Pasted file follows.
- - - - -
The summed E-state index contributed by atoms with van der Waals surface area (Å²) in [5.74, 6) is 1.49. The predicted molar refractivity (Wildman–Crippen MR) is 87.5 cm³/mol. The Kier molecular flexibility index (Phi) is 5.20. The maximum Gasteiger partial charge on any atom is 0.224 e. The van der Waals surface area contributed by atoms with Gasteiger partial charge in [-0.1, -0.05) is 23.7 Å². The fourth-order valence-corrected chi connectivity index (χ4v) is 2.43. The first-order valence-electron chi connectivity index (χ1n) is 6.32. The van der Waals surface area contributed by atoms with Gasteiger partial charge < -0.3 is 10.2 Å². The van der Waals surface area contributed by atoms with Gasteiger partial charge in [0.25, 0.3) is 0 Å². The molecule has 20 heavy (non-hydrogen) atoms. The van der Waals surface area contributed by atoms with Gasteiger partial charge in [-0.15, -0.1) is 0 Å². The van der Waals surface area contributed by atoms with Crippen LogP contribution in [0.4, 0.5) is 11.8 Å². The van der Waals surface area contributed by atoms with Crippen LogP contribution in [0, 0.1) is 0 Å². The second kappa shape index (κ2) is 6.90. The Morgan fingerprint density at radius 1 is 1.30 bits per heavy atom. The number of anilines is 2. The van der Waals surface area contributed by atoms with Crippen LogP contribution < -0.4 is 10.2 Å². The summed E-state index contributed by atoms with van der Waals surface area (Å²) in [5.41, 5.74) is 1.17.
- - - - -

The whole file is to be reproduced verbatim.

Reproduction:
The summed E-state index contributed by atoms with van der Waals surface area (Å²) in [5.74, 6) is 1.49. The predicted molar refractivity (Wildman–Crippen MR) is 87.5 cm³/mol. The Kier molecular flexibility index (Phi) is 5.20. The maximum Gasteiger partial charge on any atom is 0.224 e. The van der Waals surface area contributed by atoms with Gasteiger partial charge in [-0.1, -0.05) is 23.7 Å². The fourth-order valence-corrected chi connectivity index (χ4v) is 2.43. The first-order valence-electron chi connectivity index (χ1n) is 6.32. The van der Waals surface area contributed by atoms with Gasteiger partial charge < -0.3 is 10.2 Å². The van der Waals surface area contributed by atoms with Gasteiger partial charge in [0.25, 0.3) is 0 Å². The molecule has 20 heavy (non-hydrogen) atoms. The van der Waals surface area contributed by atoms with Gasteiger partial charge in [-0.15, -0.1) is 0 Å². The van der Waals surface area contributed by atoms with Crippen LogP contribution in [0.4, 0.5) is 11.8 Å². The van der Waals surface area contributed by atoms with Crippen LogP contribution in [0, 0.1) is 0 Å². The second kappa shape index (κ2) is 6.90. The Morgan fingerprint density at radius 1 is 1.30 bits per heavy atom. The number of anilines is 2. The van der Waals surface area contributed by atoms with Crippen LogP contribution < -0.4 is 10.2 Å². The summed E-state index contributed by atoms with van der Waals surface area (Å²) in [5.41, 5.74) is 1.17.